When Sandra Fryhofer, MD, needed an orthopaedic surgery voice to co-author an editorial she was writing on Vaccination-Induced Bursitis, she didn’t have to look far.

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“I looked to the orthopaedic surgeon most easily available,” said Dr. Fryhofer, an Atlanta-based internist who is also a member of the AMA Board of Trustees. “It was very convenient.”

The convenience was that she didn’t even need to leave her own home. The resident was her son, George Fryhofer, MD, an orthopaedic surgery resident at the Perelman School of Medicine at the University of Pennsylvania. In the midst of a research year, George was forced out of the lab at Penn by the COVID-19 pandemic.

“When my mom talked to me about this opportunity to work on this editorial with her on vaccine-related bursitis, I was obviously excited to be involved, because this topic really does connect our two specialties,” George said. “And as it happened, I was finishing up my research year in the McKay Lab at Penn, but was back home in Georgia “social distancing” since the lab had been shut down since March due to COVID-19. So it was the perfect time to be able to work on this editorial together in the same place.”


Overlapping interests

The importance of vaccines is heightened during the COVID-19 pandemic. The Fryhofers cited recent data presented by the Advisory Committee on Immunization Practices (ACIP) which suggests that patients who are co-infected with COVID-19 and influenza B are much more likely to die.

Published in Annals of Internal Medicine, the Fryhofer’s editorial cites data from the CDC-funded Vaccine Safety Datalink study that identified an increased risk for shoulder bursitis after flu vaccination. Although subdeltoid bursitis impacts about 1% of the population, likely stemming from injury or overuse, this and other studies and case reports suggest that vaccination administration technique may have a role in this adverse result. In essence, if things go wrong with vaccination application—injecting too high or too deep—a patient could end up sitting in front of an orthopaedic physician like George.

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“There’s overlap [between the two specialties],” George said. “Patients need to get vaccinations for the flu and other things, but sometimes, because of that, you can end up with persistent shoulder pain or bursitis that may get referred to the orthopaedic surgeon. This just highlights how communication between the specialties is important.”

To prevent that adverse result, the editorial suggests a “tune-up” in vaccination technique. Needle placement and needle length matter. The editorial refers to a handy CDC infographic demonstrating proper vaccination administration technique. “Know your landmarks. Aim for the midpoint of the deltoid muscle 2 to 3 fingers’ width below the acromion process (and above the armpit). Inject at a 90-degree angle.”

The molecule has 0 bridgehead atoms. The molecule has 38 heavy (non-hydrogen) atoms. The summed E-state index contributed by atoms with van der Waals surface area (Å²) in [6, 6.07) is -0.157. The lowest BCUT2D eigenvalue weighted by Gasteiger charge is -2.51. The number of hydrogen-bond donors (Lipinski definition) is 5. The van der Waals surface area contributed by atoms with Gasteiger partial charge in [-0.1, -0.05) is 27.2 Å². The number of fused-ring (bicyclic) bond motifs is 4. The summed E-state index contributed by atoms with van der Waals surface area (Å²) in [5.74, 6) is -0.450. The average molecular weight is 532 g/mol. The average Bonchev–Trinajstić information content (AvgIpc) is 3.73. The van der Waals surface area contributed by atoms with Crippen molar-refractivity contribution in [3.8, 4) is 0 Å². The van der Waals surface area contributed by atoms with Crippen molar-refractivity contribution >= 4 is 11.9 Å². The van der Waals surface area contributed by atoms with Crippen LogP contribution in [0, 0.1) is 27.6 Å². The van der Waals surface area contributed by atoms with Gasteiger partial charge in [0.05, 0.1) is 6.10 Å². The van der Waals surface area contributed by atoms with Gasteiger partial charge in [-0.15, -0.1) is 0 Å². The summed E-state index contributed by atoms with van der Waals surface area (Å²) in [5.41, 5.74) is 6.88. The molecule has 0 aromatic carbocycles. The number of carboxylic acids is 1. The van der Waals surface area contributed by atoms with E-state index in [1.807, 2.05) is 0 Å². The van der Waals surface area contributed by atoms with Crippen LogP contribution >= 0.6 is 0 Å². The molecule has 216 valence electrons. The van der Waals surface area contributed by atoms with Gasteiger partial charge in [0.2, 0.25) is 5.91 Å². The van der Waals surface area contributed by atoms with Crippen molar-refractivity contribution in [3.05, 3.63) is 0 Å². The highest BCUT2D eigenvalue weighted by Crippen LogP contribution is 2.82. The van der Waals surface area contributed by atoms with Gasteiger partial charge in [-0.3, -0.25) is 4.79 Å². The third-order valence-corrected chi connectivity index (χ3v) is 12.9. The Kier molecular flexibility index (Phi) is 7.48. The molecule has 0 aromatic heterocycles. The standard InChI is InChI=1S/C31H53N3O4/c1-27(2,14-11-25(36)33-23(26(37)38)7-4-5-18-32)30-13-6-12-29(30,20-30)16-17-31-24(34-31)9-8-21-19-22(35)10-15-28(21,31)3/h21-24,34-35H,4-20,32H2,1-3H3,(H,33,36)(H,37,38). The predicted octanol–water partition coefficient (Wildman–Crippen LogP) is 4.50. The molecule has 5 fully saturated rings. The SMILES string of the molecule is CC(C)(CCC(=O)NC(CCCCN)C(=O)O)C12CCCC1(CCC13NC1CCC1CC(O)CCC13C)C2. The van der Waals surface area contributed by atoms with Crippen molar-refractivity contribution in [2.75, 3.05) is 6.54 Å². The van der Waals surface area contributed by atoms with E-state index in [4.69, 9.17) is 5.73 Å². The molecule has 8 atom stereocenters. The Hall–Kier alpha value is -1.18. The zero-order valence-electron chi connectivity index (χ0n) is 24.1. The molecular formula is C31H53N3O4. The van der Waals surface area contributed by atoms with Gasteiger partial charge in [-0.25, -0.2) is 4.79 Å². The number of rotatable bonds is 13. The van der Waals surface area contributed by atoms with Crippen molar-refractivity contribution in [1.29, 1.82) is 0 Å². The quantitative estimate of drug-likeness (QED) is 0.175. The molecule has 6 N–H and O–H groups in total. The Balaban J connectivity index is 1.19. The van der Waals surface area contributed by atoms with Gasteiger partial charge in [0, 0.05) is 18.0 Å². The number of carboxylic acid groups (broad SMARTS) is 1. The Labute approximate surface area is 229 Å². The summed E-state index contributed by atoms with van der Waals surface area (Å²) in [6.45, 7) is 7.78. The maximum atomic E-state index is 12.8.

“Now, with the prospect of more drive-thru clinics and needing to administer vaccines sometimes in non-traditional settings, it is more important than ever to have proper vaccination technique,” Sandra said.

A rare opportunity

With Sandra having worked extensively with the ACIP, editors from Annals of Internal Medicine reached out to her to author the editorial. While his mother is an expert on the topic, George has a strong research background and is co-editor of the University of Pennsylvania Orthopaedic Journal. Their divergent expertise made the writing process a seamless one.

“My mom laid the foundation with the main ideas, and then I went through and helped tie the ideas together including transitions and also making sure all of our numbers and facts were correct, and finally got the citations and figure laid out properly,” George said. “There were a few key phrases or one-liners that she liked that were hers and so we kept those in, and of course she took some of my input as well.”

For her part, Sandra was able to see her son in a different light—as a colleague.

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“These last couple of months have been so difficult during the pandemic,” she said. “George was so disappointed his lab was shut down, but it was a real bright spot for both of us that the shelter-in-place mandate for the pandemic allowed us to work together.”

In addition to the Fryhofers authoring the article, they were able to work together on a video to accompany it. The video is technically impressive and contains all necessary facts. It ends with a reminder of the special circumstances that were involved in its creation—as mother and son say together, “for the Annals of Internal Medicine, Fryhofer and Fryhofer signing off.”  

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